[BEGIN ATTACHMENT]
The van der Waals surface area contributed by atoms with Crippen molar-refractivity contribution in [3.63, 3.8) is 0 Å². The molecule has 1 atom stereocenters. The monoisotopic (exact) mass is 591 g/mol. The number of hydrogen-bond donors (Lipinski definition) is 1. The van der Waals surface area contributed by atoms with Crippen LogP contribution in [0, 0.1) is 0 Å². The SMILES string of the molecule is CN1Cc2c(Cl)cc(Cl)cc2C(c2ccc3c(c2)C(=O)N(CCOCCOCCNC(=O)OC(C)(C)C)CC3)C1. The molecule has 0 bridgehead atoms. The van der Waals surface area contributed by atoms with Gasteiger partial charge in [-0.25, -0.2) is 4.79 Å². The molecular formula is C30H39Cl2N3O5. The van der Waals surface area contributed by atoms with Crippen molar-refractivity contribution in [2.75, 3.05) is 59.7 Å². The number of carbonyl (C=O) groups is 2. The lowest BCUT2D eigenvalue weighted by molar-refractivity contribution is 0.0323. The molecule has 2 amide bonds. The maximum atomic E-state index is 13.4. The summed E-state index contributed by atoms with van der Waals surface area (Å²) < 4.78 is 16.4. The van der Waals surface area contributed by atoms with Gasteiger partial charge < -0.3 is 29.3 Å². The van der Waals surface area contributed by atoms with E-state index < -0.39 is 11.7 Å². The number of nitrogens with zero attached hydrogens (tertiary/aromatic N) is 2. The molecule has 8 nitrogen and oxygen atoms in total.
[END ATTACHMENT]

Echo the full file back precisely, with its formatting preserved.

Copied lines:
The van der Waals surface area contributed by atoms with Crippen molar-refractivity contribution in [3.63, 3.8) is 0 Å². The molecule has 1 atom stereocenters. The monoisotopic (exact) mass is 591 g/mol. The number of hydrogen-bond donors (Lipinski definition) is 1. The van der Waals surface area contributed by atoms with Crippen LogP contribution in [0, 0.1) is 0 Å². The SMILES string of the molecule is CN1Cc2c(Cl)cc(Cl)cc2C(c2ccc3c(c2)C(=O)N(CCOCCOCCNC(=O)OC(C)(C)C)CC3)C1. The molecule has 0 bridgehead atoms. The van der Waals surface area contributed by atoms with Gasteiger partial charge in [-0.25, -0.2) is 4.79 Å². The molecular formula is C30H39Cl2N3O5. The van der Waals surface area contributed by atoms with Crippen molar-refractivity contribution in [2.75, 3.05) is 59.7 Å². The number of carbonyl (C=O) groups is 2. The lowest BCUT2D eigenvalue weighted by molar-refractivity contribution is 0.0323. The molecule has 2 amide bonds. The maximum atomic E-state index is 13.4. The summed E-state index contributed by atoms with van der Waals surface area (Å²) < 4.78 is 16.4. The van der Waals surface area contributed by atoms with Gasteiger partial charge < -0.3 is 29.3 Å². The van der Waals surface area contributed by atoms with E-state index < -0.39 is 11.7 Å². The number of nitrogens with zero attached hydrogens (tertiary/aromatic N) is 2. The molecule has 8 nitrogen and oxygen atoms in total.